Nelson spotted it, too late for yesterday's post of old predictions come true:
Symantec Corp. is paying $1.28 billion in cash to buy a division of VeriSign Inc. that sells security technology to websites.
The deal, announced Wednesday, represents VeriSign's most aggressive move yet to slim down and concentrate on its core business: managing traffic to websites with addresses ending in ".com" and ".net," and collecting fees for registering those domain names.
VeriSign has been purging divisions for the past three years, after realizing it was spread too thin following a buying binge designed to insulate it from the kinds of problems it had after the dot-com collapse a decade ago.
Prior to Wednesday's deal with Symantec, VeriSign had sold more than a dozen businesses since 2007 for a total of nearly $1 billion. What Symantec gets out of the deal is one of the Web's best-known brand names for security.
Back in 2005 (!) I predicted this would happen, because of complexity and the fear of litigation arising out of the phishing threat. The too-many-business-lines aspect is there in the above article. As it happened, the litigation has not emerged as yet, although if the Australian Bank Fees case pans out positively (for the fee payers not the payees), there might be more enthusiasm.
Where does this leave the market for CAs? Well, Symantec probably has a very different outlook and approach. But it's also a complex company in its own right, so the problem of complexity will need to be fixed there as well. And, it has another very close buyout of recent times: PGP Inc.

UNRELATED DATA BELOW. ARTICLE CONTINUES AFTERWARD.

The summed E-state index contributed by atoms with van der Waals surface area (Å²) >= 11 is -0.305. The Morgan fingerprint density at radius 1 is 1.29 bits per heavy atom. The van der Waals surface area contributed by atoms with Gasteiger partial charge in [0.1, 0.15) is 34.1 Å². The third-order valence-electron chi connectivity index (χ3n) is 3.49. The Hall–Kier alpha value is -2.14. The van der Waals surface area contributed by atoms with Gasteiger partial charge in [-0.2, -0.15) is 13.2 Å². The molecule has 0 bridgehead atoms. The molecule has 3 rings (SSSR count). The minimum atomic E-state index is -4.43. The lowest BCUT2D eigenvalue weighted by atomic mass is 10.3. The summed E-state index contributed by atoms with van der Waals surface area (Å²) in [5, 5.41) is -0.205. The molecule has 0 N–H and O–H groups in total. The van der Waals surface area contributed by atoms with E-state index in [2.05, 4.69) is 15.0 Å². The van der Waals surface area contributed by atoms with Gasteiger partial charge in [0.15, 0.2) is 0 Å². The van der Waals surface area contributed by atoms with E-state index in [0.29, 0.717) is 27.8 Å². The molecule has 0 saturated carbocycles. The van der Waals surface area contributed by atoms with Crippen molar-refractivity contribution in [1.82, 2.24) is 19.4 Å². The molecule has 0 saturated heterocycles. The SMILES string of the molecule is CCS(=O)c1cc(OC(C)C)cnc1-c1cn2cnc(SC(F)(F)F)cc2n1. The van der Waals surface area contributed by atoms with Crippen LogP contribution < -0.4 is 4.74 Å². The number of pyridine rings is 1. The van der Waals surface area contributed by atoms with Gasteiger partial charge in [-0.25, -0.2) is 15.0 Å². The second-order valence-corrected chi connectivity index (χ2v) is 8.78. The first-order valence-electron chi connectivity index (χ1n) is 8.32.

Yes, the company famous for its version of OpenPGP, which is perhaps the bright shining light opposing the CA business, has been sold to Symantec for some $300bn. Leading light Jon Callas then left the company and went to Apple, which is an interesting move in a buyout phase.
Meanwhile, I saw a recent comment that PGP Inc also has PKI and CA business, which makes me wonder. Is this true? If so, Symantec will have even more work to do rationalising of lines. Others muse on these issues too:
One strength of PGP is its server-side encryption and security offerings, which compete with products from vendors such as nuBridges, Voltage, Vormetrics and RSA with its BSafe toolkit. Demand is growing for server-side encryption because of the Payment Card Industry data security requirements, Pescatore says. Symantec says PGP counts 100,000 enterprise customers with more than 1,000 employees, and 1 million small-to-midsized customers with fewer than 1,000 employees.
For its part, Symantec says it sees PGP and its public-key encryption technology as its ticket to innovations making use of key management. Symantec is a market leader in the data loss prevention (DLP) product arena, and "for complete use of DLP, encryption is an important part," Symantec CEO Enrique Salem told financial-industry analysts earlier this morning on a conference call to announce the acquisitions.
The PGP platform for key-management will contribute to Symantec's focus on creating a "policy-based approach" in security, Salem said. In addition, a start-up acquired by PGP, called ChosenSecurity, offers another path into identity management related to establishing trust among users and sites, he noted. "We will standardize on the PGP key-management platform," says Francis deSouza, senior vice president, Enterprise Strategy group, Symantec.
(For what it is worth, I am strongly related to CAcert these days, which is an open community supplier of x.509 signatures and OpenPGP signatures, you should think about conflicts of interest in the above post.)Posted by iang at May 20, 2010 08:36 PM | TrackBack